Saturday 23 September 2017

Comment: Aidan O’Mahony - a man who had defiance as his default-setting

Michael Murphy, Donegal, speaks to umpire Marty Duffy with Kerry's Aidan O'Mahony in 2014
Michael Murphy, Donegal, speaks to umpire Marty Duffy with Kerry's Aidan O'Mahony in 2014

Dermot Crowe

Aidan O’Mahony, who has just announced his retirement from county football at the age of 36, had defiance as his default-setting, even to the point of stretching out his career well past the point where most players feel they can handle the demands of playing at that level.

His departure promoted a slew of tributes that reflected how highly he was regarded within the Kerry footballing family.

Jack O’Connor introduced him in 2004 to add some steel and stubbornness to a Kerry team that had been knocked about like a rag-dog by Ulster opposition in previous seasons. Kerry were viewed as having the football to win All-Irelands but possessing a soft centre, with an absence of the warring virtues necessary to come through matches when the temperature was at its most severe.

O’Mahony offered some of those missing characteristics, quickly earning a reputation as a combative and uncompromising player. But by the time he had finished playing for Kerry, his last appearance coming in last year’s All-Ireland smell final loss to Dublin, O’Mahony’s game had changed, due primarily to the influence of manager Eamonn Fitzmaurice, only two years his senior. He finished his last days playing as a sweeper, all the while maintaining a high level of fitness and sacrificing none of the strength which was his trademark.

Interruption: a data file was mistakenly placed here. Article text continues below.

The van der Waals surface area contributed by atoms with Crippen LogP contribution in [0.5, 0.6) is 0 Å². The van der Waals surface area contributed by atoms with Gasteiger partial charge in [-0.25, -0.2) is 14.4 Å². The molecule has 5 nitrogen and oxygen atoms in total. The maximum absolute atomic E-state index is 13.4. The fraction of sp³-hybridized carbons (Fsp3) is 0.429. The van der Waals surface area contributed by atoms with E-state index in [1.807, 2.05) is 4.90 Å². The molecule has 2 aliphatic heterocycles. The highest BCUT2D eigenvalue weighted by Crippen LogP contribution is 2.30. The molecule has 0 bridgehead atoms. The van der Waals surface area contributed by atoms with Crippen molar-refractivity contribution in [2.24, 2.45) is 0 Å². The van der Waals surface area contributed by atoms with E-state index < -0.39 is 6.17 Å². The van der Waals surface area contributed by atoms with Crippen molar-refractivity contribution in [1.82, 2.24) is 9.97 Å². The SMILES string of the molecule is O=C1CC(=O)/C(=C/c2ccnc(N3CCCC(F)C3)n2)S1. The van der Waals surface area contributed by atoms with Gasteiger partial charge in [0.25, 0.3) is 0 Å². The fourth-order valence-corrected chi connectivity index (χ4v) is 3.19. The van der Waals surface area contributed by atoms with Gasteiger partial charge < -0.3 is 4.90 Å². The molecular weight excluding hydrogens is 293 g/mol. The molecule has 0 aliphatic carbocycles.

When they reached the summit in 2014 under Fitzmaurice, Kerry had nine players starting their first All-Ireland final. The wheels of transition were fully in motion and for any player in his 30s the future looked uncertain. By then two members of their defence, Marc  O Se and O’Mahony, were well into their thirties, but O’Mahony was given the task of marking Donegal’s best player, Michael Murphy in the final. He managed to stifle his influence, even if some of his methods were off the manual. Effectively, he did the job asked of him and Kerry upset the form-book and won the match. 

At that point he was being selected at right half back, drifting back at times to protect the full back line, and usually wheeled off midway through the second half of matches when his energy levels began to drop. The role of marking Murphy was a break from that pattern but Fitzmaurice could see he had the physical strength and football brain to make a go of it.

Another example of his ongoing usefulness to Kerry came in their defeat of Cork in the 2015 Munster final, after a replay. In the drawn game Cork made merry, cutting through the middle of Kerry’s defence and scoring three goals. For the replay, O’Mahony filled that hole and added extra cover. Cork finished with a total of 1-6 and were well beaten.  

O’Mahony jealously guarded the Kerry jersey because it did not come easily to him. He was suspended for much of his minor year with the county and didn’t have a dazzling career with the under-21s. By the time he got the call up from Jack O’Connor he was already a couple of years out of under-21 grade, a relatively mature player. Many talk of him being one of the hardest working players in his time with the county. 

Aidan O'Mahony has called time on his inter county career
Aidan O'Mahony has called time on his inter county career

Only a few weeks ago he was voted East Kerry Player of the Year for his performances for Rathmore, proving there is life in the old dog yet. In Rathmore they hope they haven’t seen the end of him. In Kerry they have, but he leaves having emptied the tank, with five All-Ireland medals and the unconditional respect of his peers.

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